Digital vs Millivolt Pool Heaters

Our residential line of pool and spa heaters are generally available in 2 different ignition styles: millivolt, or electronic. The differences between them are significant, and should be taken into account when designing or replacing your heating system.

Millivolt Ignition

This design has a constant pilot, sitting just below a small generator. This generator uses the heat of the pilot flame to generate small amounts of power (milli-voltage, or thousands of a volt). This trickle of power is then used to operate the rest of the system. The pilot operates at about 500 BTUH.

The advantage of using millivolt ignition is that no electrical power needs to be supplied to the heater.   The heater can therefore be located in areas where no electrical service is readily at hand, or where it would be prohibitively expensive to provide electric service.

The disadvantages of using millivolt ignition are that:

  1. you are always using a small amount of fuel, and
  2. millivolt current only travels a few feet down a wire, so it is impractical to use a millivolt heater with any kind of outside control system.
  3. The pilot keeps the interior of the heater warm enough to become an inviting home for small creatures, which can increase maintenance    difficulties. We have had reports of spider webbing clogging burner ports, and rodents chewing through wiring.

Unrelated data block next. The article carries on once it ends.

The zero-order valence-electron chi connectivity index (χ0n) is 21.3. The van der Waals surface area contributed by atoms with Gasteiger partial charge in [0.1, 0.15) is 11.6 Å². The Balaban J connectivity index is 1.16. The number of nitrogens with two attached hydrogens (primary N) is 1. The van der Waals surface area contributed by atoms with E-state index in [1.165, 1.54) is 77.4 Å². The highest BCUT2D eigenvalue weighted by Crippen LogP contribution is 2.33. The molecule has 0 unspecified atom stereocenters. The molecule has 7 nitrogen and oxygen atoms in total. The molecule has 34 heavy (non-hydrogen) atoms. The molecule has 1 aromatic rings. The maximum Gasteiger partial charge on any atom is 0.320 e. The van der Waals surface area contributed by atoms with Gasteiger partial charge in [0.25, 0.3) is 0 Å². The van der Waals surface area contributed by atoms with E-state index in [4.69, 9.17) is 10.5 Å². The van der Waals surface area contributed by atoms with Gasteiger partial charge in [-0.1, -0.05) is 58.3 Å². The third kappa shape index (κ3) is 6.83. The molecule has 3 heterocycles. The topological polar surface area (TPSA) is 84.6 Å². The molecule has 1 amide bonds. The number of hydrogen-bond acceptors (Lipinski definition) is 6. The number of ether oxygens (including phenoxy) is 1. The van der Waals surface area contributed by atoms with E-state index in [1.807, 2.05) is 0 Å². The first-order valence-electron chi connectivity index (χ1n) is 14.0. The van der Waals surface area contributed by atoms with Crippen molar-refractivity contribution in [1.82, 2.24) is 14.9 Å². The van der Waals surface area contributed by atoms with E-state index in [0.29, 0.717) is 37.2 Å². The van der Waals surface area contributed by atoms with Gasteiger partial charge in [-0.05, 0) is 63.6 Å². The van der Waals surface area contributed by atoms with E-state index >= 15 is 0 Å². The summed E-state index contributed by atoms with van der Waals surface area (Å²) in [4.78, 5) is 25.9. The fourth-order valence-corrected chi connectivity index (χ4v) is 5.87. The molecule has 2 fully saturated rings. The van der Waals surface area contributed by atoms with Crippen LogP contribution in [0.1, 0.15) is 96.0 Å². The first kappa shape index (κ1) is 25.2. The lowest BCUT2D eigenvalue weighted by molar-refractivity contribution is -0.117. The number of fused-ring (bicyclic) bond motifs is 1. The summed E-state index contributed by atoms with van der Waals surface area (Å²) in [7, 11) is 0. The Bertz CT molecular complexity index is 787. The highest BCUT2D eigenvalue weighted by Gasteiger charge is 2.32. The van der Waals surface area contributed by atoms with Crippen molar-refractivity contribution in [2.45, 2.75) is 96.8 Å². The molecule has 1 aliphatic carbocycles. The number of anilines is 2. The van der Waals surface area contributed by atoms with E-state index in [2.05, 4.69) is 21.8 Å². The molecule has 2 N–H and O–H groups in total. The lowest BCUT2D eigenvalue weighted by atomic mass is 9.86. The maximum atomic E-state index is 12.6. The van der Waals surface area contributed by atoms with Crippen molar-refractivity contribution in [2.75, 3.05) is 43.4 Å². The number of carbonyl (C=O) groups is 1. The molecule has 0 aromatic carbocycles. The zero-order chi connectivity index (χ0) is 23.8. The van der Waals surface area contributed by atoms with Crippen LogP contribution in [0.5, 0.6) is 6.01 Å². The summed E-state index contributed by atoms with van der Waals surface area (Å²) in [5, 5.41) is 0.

4. Wind buffeting can cause the pilot to be extinguished.
  5. It is a tedious process to accurately set the temperature controls.

Digital Electronic Ignition

This design only generates a pilot when there is a call for heat. Keeping the sensors active requires electrical power, so power must be wired to the unit. The internal transformer will accept either 120V or 240V power, and transforms it to 24V for use within the heater.

The advantages of using electronic ignition are that:

  1. you only use fuel when there is a call for heat, and
  2.  if the pilot is extinguished during startup it will automatically relight.
  3. 24V power travels very well down the wires, permitting this design to be used in conjunction with an external control system or certain types of remote control. In addition, 24V power permits the use of digital circuitry, providing far more sophisticated controls.
  4. Temperature control is extremely easy and accurate, and
  5. All connections on the circuit board are plug connectors and are not conducive to the formation of corrosion.  

The disadvantage of using electronic ignition is that there is always a call for small amounts of power (about 1 amp).

In addition, millivolt ignition is no longer allowed with natural gas in certain areas (such as California) because of concerns about fuel usage when the unit is not firing. Please consult your local authorities to see if they have specific requirements about pool heater ignition systems.




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